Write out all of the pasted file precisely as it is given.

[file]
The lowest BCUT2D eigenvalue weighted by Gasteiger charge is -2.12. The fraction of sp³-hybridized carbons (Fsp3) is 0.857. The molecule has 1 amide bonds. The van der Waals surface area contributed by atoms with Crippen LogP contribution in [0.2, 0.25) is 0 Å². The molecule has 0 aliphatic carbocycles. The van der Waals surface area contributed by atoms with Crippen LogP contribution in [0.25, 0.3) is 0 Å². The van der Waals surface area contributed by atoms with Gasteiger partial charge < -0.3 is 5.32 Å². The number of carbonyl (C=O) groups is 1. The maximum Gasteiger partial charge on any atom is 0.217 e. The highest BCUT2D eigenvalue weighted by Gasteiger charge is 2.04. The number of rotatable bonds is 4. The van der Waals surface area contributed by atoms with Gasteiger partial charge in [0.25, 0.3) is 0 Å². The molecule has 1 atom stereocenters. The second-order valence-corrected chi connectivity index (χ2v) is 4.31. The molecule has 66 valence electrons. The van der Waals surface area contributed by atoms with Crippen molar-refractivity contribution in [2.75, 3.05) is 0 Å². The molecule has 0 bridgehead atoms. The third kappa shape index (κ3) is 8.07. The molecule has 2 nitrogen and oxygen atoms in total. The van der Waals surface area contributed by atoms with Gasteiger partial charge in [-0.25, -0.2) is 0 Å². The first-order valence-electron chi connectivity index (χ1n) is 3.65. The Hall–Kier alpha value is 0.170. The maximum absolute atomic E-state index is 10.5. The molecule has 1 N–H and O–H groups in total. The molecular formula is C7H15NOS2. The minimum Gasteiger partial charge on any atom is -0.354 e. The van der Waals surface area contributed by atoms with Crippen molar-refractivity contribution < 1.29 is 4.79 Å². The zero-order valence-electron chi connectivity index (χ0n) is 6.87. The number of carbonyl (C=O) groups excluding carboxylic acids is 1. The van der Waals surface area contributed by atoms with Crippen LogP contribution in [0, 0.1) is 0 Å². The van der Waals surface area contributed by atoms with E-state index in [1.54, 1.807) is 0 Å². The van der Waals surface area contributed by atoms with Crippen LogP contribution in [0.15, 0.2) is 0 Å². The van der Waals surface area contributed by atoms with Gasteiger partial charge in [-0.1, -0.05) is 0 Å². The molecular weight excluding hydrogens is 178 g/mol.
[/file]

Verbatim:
The lowest BCUT2D eigenvalue weighted by Gasteiger charge is -2.12. The fraction of sp³-hybridized carbons (Fsp3) is 0.857. The molecule has 1 amide bonds. The van der Waals surface area contributed by atoms with Crippen LogP contribution in [0.2, 0.25) is 0 Å². The molecule has 0 aliphatic carbocycles. The van der Waals surface area contributed by atoms with Crippen LogP contribution in [0.25, 0.3) is 0 Å². The van der Waals surface area contributed by atoms with Gasteiger partial charge < -0.3 is 5.32 Å². The number of carbonyl (C=O) groups is 1. The maximum Gasteiger partial charge on any atom is 0.217 e. The highest BCUT2D eigenvalue weighted by Gasteiger charge is 2.04. The number of rotatable bonds is 4. The van der Waals surface area contributed by atoms with Gasteiger partial charge in [0.25, 0.3) is 0 Å². The molecule has 1 atom stereocenters. The second-order valence-corrected chi connectivity index (χ2v) is 4.31. The molecule has 66 valence electrons. The van der Waals surface area contributed by atoms with Crippen molar-refractivity contribution in [2.75, 3.05) is 0 Å². The molecule has 0 bridgehead atoms. The third kappa shape index (κ3) is 8.07. The molecule has 2 nitrogen and oxygen atoms in total. The van der Waals surface area contributed by atoms with Gasteiger partial charge in [-0.25, -0.2) is 0 Å². The first-order valence-electron chi connectivity index (χ1n) is 3.65. The Hall–Kier alpha value is 0.170. The maximum absolute atomic E-state index is 10.5. The molecule has 1 N–H and O–H groups in total. The molecular formula is C7H15NOS2. The minimum Gasteiger partial charge on any atom is -0.354 e. The van der Waals surface area contributed by atoms with Crippen molar-refractivity contribution < 1.29 is 4.79 Å². The zero-order valence-electron chi connectivity index (χ0n) is 6.87. The number of carbonyl (C=O) groups excluding carboxylic acids is 1. The van der Waals surface area contributed by atoms with Crippen LogP contribution in [0, 0.1) is 0 Å². The van der Waals surface area contributed by atoms with E-state index in [1.54, 1.807) is 0 Å². The van der Waals surface area contributed by atoms with Crippen LogP contribution in [0.15, 0.2) is 0 Å². The van der Waals surface area contributed by atoms with Gasteiger partial charge in [-0.1, -0.05) is 0 Å². The molecular weight excluding hydrogens is 178 g/mol.